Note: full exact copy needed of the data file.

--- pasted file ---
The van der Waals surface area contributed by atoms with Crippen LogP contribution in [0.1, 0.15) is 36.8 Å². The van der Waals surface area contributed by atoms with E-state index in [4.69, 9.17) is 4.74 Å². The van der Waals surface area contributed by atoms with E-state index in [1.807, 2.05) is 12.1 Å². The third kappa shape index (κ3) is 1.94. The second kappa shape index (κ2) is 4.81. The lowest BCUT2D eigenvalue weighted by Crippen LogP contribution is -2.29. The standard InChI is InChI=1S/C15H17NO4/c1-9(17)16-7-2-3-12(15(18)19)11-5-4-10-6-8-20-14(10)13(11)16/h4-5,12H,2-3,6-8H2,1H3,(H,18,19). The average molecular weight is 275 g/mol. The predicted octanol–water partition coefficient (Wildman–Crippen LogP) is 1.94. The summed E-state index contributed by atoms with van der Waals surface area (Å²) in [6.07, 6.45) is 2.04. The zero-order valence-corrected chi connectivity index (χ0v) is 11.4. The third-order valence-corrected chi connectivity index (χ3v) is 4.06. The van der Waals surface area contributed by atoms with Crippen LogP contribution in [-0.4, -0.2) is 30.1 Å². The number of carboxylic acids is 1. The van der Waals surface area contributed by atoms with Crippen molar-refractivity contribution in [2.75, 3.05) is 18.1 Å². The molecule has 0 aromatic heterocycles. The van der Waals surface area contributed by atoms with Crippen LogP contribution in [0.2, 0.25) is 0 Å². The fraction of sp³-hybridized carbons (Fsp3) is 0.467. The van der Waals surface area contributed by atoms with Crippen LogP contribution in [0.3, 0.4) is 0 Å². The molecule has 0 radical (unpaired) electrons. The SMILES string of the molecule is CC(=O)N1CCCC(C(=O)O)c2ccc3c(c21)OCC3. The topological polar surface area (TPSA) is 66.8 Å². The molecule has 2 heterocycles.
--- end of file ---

The van der Waals surface area contributed by atoms with Crippen LogP contribution in [0.1, 0.15) is 36.8 Å². The van der Waals surface area contributed by atoms with E-state index in [4.69, 9.17) is 4.74 Å². The van der Waals surface area contributed by atoms with E-state index in [1.807, 2.05) is 12.1 Å². The third kappa shape index (κ3) is 1.94. The second kappa shape index (κ2) is 4.81. The lowest BCUT2D eigenvalue weighted by Crippen LogP contribution is -2.29. The standard InChI is InChI=1S/C15H17NO4/c1-9(17)16-7-2-3-12(15(18)19)11-5-4-10-6-8-20-14(10)13(11)16/h4-5,12H,2-3,6-8H2,1H3,(H,18,19). The average molecular weight is 275 g/mol. The predicted octanol–water partition coefficient (Wildman–Crippen LogP) is 1.94. The summed E-state index contributed by atoms with van der Waals surface area (Å²) in [6.07, 6.45) is 2.04. The zero-order valence-corrected chi connectivity index (χ0v) is 11.4. The third-order valence-corrected chi connectivity index (χ3v) is 4.06. The van der Waals surface area contributed by atoms with Crippen LogP contribution in [-0.4, -0.2) is 30.1 Å². The number of carboxylic acids is 1. The van der Waals surface area contributed by atoms with Crippen molar-refractivity contribution in [2.75, 3.05) is 18.1 Å². The molecule has 0 aromatic heterocycles. The van der Waals surface area contributed by atoms with Crippen LogP contribution in [0.2, 0.25) is 0 Å². The fraction of sp³-hybridized carbons (Fsp3) is 0.467. The van der Waals surface area contributed by atoms with Crippen LogP contribution in [0.3, 0.4) is 0 Å². The molecule has 0 radical (unpaired) electrons. The SMILES string of the molecule is CC(=O)N1CCCC(C(=O)O)c2ccc3c(c21)OCC3. The topological polar surface area (TPSA) is 66.8 Å². The molecule has 2 heterocycles.